In Krita, two brush tools with stabilization options exist: the Freehand Brush Tool (FBT) and the Dynamic Brush Tool (DBT). Stabilization is a feature that can help artists with shaky hands draw smoother lines.
Stabilization is also helpful for drawing complex, long lines on the digital canvas. Stabilization is not enabled by default in these brushes in Krita.
In this article, I will show you where the stabilization tool is in Krita and how to enable it.
Table of Contents
- The stabilizer can be found in the Tool Options docker
- The Freehand Brush Tool and Dynamic Brush Tool are the only brushes you can use with the stabilization feature
- To apply stabilization to your brush, choose between None, Basic, Weighted, and Stabilizer options in the brush smoothing settings
- The stabilization value in Krita is low compared to other drawing apps. Choose at least 10 for the stabilization value
Enabling Stabilizer in Krita
Before applying the smoothing and stabilization option on your brush, you must enable the stabilizer. Follow these steps:
Step 1: Open the Krita application
Step 2: Start Krita by creating a new canvas or opening a previously created canvas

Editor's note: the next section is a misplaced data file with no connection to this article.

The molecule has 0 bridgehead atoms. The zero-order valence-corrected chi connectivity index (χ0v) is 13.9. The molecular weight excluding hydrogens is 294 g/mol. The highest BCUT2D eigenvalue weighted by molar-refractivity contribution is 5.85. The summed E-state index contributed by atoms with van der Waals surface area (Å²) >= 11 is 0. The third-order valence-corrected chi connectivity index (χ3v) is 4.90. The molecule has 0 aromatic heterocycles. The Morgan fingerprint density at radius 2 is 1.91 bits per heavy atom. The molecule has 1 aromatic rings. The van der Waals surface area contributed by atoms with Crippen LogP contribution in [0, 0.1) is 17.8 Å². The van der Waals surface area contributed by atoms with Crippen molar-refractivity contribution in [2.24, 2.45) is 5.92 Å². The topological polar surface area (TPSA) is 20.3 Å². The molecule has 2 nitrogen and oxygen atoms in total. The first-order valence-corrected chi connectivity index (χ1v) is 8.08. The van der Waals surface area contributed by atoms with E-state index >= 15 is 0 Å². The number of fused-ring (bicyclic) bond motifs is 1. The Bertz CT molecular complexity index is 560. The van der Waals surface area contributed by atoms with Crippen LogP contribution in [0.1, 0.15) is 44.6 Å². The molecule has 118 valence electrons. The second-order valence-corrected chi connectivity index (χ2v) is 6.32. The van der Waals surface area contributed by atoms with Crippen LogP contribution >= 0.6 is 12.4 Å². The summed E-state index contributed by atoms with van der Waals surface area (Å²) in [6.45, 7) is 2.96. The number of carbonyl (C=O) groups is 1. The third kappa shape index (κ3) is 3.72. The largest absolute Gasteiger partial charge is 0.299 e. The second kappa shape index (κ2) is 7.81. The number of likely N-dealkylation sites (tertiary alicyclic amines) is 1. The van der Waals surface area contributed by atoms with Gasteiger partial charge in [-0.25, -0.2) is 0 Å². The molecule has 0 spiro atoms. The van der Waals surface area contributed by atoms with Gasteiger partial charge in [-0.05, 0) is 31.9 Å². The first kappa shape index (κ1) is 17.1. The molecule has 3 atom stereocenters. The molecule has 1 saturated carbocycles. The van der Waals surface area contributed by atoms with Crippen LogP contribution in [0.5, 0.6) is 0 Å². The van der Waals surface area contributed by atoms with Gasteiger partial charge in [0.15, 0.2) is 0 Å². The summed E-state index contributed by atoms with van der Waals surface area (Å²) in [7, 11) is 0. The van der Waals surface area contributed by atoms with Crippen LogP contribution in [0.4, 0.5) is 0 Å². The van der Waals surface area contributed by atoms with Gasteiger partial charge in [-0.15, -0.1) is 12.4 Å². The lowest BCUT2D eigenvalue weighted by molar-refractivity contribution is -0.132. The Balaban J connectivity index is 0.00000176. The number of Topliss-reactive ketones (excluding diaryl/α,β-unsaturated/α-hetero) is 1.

Step 3: Open the Workspace settings by clicking the square icon in the top right corner of the application. Set the Workspace to Default option.
Step 4: Click Settings > Dockers > Tool Options. Make sure the Tool options are enabled.
No, stabilization has been enabled in Krita.
How to Use Stabilizer in Krita
After enabling the stabilizer, you only need to apply the smoothing option to your brush. Follow these steps:
Step 1: Select the freehand brush tool by clicking the icon or pressing B on your keyboard
Step 2: Choose which brush you want to use. For example, I choose Basic-3 Flow Brush
Step 3: Click the Tool Options menu
Step 4: The default brush smoothing setting is Basic. Click the dropdown menu and choose between Basic, Weighted, and Stabilizer options. If you want to control the stabilization, choose the Stabilizer option
Step 5: Do a test drawing to test the current stabilization
If you’re not satisfied with the current level of stabilization, follow these steps to adjust how much the stabilizer in Krita will correct your line.
Sample count is the current strength of the smoothing.
If you use other drawing apps like CSP or Photoshop, the value of smoothing in Krita is lower than other drawing apps.